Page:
- Matheson, Richard — I Am Legend (161 pages)
- McCarthy, Cormac — No Country for Old Men (307 pages)
- Dexter, Gary — Why Not Catch 21?: The Stories Behind the Titles (213 pages)
- Ryman, Geoff — 253 (366 pages)
- Wyndham, John — The Day of the Triffids (267 pages)
- Kurkov, Andrey — Death and the Penguin (228 pages)
- Chesterton, G.K. — Orthodoxy (183 pages)
- Gibbs, Christopher H., ed. — The Cambridge Companion to Schubert (334 pages)
- Sendak, Maurice — Where the Wild Things Are (48 pages — though only 1 page will count towards my tally)
- Hurston, Zora Neale — Their Eyes Were Watching God (215 pages)
- Clarke, Arthur C. — Rendezvous With Rama (245 pages)
- Clarke, Arthur C. — The City and the Stars (246 pages)
- Chesterton, G.K. — The Man Who Was Thursday: A Nightmare (205 pages)
- Tepper, Sheri S. — Beauty (468 pages)
- Slawson, Douglas J. — Ambition and Arrogance: Cardinal William O'Connell of Boston and the American Catholic Church (186 pages)
- Belloc, Hilaire — The Great Heresies (166 pages)
- Waugh, Evelyn — Brideshead Revisited (326 pages)
- Rawicz, Slavomir — The Long Walk: The True Story of a Trek to Freedom (278 pages)
- Junger, Sebastian — The Perfect Storm: A True Story of Men Against the Sea (309 pages)
- Seth, Vikram — An Equal Music (486 pages)
Page count: 4995.
I think it's obvious why I was attracted to this book, described by one as, "The finest novel about music ever written in English." At first that seems a lofty claim, but then I can't think of too many novels written about music. Regardless, the idea appealed to me.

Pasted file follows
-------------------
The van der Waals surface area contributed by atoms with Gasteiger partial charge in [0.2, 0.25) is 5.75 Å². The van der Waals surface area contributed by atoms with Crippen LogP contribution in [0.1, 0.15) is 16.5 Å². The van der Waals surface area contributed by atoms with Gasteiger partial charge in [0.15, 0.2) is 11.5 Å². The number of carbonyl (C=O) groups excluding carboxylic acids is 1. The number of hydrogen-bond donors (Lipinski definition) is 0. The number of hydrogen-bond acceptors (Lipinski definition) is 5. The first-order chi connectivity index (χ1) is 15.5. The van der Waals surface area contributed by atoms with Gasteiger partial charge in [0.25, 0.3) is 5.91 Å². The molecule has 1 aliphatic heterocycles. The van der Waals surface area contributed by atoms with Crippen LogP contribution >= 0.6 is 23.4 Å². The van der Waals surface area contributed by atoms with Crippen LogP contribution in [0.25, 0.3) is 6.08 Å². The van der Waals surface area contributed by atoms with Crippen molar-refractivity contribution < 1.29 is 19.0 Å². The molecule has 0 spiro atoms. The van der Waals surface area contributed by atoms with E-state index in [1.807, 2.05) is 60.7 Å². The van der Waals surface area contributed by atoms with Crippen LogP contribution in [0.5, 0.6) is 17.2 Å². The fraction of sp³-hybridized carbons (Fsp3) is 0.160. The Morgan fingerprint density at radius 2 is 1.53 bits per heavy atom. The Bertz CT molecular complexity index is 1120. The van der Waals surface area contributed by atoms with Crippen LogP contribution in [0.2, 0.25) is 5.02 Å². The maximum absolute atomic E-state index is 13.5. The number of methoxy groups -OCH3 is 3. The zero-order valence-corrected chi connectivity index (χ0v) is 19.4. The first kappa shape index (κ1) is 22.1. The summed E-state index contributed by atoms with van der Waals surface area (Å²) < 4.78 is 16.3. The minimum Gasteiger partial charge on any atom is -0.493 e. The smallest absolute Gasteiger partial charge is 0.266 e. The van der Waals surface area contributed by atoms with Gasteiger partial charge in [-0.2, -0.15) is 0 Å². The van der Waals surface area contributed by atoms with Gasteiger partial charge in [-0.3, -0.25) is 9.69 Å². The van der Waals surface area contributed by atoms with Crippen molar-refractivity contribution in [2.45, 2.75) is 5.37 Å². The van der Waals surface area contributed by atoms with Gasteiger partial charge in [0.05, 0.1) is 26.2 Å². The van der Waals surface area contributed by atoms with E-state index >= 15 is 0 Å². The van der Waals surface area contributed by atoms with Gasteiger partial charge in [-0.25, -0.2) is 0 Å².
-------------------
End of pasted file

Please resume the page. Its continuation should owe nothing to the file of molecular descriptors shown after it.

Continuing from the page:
An Equal Music is a love story of sorts. But it isn't simply romance between two people: the narrative explores the protagonists love for music, his old violin, his professional affiliations, his family, the countryside, birds and their song, Vienna, Venice, swimming in the Serpentine, and other things.
At times, especially near the beginning, I felt Seth was trying to show off how much he knows about music. Truly, there are passages that couldn't possibly be of interest to anyone but musicians and much that requires more than a superficial knowledge of classical music and composers. However, I also felt that music (and particularly the fugue, to which so much attention is given) is an apt metaphor for much of what transpired in the novel. I also felt some of the writing about playing music, about what goes through a musician's mind, and paralleling the protagonists mental state and his ability to make music were sheer brilliance.
I enjoyed An Equal Music very much. But then, I'm a musician, I know the fugue and the string quartet, I know Schubert and Bach and Brahms and Haydn and Beethoven and others quite well and understand why a musician might find one tedious, another a joy, another a rewarding challenge. My familiarity with all of the composers and most of the music discussed definitely enhanced my enjoyment of the book. Does that mean one wouldn't enjoy it if one didn't know classical music as well? I don't know. I think the plot would work, the non-musical elements would stand on their own, but music is such a central figure.